Children are not immune to the effects of stress, but there are ways you can help them manage these feelings.

Throughout our lives, we will often encounter stressful times, which is very normal. Learning to cope with this early on can equip children with the tools to manage later in life. Here, we share some helpful tips to assist in building up your child’s stress management ‘toolkit’.


It’s always important to encourage children to talk about how they are feeling, but it is especially important during difficult times. There are many ways you can put your child at ease when discussing their emotions, for example, make sure you get down to their level or lower, and ensure you give them your full attention. Additionally, refrain from assuming what your child is feeling, and instead take the time to truly listen and respect their emotions. For more tips on how to talk to your child about their feelings in the most effective way, check out our previous blog.


Maintaining a routine can be reassuring for children during times of stress or change. Routine can be as simple as meals being at the same time each day, or more complex if your child would benefit from this. For older children, you may find value in creating a schedule alongside your child as a way of exercising their ability to take responsibility for themselves. However, it’s important to remember that having routine doesn’t have to be boring or rigid – remember to include fun and relaxation.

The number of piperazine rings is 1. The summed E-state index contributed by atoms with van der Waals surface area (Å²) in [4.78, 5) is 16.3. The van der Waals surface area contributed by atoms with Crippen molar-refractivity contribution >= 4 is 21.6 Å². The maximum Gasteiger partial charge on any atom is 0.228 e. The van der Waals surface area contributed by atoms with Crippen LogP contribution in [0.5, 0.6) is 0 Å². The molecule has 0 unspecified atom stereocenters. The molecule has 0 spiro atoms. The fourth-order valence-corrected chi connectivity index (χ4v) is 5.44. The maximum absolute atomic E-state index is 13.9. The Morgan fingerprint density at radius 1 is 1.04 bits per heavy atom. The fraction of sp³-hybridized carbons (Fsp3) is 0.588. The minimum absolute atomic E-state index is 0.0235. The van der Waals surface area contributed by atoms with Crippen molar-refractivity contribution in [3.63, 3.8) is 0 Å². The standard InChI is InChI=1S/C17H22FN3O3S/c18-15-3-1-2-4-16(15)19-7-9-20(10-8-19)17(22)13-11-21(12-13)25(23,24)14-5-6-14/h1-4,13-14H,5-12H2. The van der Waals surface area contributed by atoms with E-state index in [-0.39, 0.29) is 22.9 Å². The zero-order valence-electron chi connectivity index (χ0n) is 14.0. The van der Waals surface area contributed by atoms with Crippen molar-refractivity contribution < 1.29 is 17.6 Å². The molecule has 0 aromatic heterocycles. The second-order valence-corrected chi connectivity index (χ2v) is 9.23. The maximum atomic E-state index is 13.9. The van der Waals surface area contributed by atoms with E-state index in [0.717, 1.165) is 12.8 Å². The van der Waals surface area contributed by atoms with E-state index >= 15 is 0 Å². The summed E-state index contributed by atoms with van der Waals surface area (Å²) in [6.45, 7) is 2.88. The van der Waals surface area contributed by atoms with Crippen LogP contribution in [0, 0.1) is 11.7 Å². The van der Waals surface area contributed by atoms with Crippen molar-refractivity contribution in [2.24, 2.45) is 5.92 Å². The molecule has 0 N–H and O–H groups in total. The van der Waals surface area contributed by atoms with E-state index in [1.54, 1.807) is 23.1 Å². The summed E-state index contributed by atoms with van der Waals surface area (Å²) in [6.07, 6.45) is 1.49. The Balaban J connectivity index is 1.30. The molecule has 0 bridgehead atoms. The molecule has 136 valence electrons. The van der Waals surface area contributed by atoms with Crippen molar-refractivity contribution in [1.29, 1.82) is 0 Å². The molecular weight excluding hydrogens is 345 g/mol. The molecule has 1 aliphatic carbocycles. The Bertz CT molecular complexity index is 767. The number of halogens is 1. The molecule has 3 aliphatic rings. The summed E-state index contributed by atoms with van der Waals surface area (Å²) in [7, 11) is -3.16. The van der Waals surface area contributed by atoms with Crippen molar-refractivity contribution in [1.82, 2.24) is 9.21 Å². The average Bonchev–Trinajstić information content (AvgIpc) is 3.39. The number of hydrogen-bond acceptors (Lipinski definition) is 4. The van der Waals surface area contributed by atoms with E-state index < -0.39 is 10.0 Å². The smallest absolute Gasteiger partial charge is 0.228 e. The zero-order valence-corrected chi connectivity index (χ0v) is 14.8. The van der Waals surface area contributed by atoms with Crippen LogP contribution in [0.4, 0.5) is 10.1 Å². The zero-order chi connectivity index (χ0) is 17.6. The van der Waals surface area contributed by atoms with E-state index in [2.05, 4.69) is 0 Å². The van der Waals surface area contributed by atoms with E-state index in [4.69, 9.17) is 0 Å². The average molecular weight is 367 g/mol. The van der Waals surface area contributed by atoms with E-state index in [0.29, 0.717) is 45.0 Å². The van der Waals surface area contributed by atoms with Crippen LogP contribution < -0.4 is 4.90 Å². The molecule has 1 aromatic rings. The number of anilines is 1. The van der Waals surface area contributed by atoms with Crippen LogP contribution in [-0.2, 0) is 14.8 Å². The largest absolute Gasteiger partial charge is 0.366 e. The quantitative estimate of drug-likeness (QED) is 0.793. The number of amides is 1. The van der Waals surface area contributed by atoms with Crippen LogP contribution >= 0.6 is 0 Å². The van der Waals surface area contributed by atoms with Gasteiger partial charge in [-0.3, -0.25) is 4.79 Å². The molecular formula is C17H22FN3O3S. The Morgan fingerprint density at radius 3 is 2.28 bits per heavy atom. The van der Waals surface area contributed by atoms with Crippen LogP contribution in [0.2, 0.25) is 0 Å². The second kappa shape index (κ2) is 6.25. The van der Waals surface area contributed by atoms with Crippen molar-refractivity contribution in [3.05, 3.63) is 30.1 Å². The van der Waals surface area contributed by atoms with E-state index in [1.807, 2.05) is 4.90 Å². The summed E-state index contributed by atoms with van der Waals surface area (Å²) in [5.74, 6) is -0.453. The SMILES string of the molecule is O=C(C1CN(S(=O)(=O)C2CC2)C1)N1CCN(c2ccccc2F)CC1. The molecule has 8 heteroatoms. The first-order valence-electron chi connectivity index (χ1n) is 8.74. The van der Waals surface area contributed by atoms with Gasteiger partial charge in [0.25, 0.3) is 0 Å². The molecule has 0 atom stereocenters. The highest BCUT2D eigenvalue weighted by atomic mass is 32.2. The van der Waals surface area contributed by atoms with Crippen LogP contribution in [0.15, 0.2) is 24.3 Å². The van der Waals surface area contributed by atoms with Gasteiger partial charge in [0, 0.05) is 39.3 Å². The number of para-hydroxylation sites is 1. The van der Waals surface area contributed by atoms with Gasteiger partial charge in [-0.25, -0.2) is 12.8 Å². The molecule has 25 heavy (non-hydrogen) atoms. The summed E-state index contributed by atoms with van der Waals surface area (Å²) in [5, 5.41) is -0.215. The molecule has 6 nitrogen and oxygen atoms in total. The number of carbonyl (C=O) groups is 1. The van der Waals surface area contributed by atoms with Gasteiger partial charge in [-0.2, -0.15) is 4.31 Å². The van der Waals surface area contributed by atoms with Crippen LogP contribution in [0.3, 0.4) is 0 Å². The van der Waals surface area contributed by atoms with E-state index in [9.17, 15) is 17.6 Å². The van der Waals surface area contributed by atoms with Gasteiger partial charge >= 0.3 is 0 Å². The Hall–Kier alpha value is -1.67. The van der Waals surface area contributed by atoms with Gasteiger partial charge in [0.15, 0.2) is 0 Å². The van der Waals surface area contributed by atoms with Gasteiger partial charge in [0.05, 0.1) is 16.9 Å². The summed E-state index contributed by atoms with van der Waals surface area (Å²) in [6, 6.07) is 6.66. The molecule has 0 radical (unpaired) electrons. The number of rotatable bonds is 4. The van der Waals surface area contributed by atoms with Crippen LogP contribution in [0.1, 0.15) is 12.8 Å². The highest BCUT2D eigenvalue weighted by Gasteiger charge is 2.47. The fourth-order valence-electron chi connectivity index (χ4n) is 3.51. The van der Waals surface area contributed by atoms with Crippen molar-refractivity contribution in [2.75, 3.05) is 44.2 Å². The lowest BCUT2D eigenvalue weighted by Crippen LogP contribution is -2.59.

Encourage your child to care for their own wellbeing, and follow suit by displaying how you also practice self-care. There are lots of ways you could go about doing this, depending on the situation and specific needs of your child. You may take half an hour in the day to do some quieter activities like colouring, reading or child-friendly yoga. Additionally, take time to practice self-care on a basic level – through eating a balanced diet, maintaining good hygiene and enjoying daily exercise.


Allowing your child to act like a child is vital to maintaining their wellbeing – and it can also do wonders for your own wellbeing. Find time each day to do something nice together, such as playing a game, watching a film or enjoying an outdoor activity. Children are also often very happy to sit alone and play, so don’t place pressure on yourself to continually engage in complicated fun family activities.

These tips are designed to give you some ideas of how you may help your child cope with stress during difficult times. However, naturally each child is unique, and what may be helpful for one may not be for another.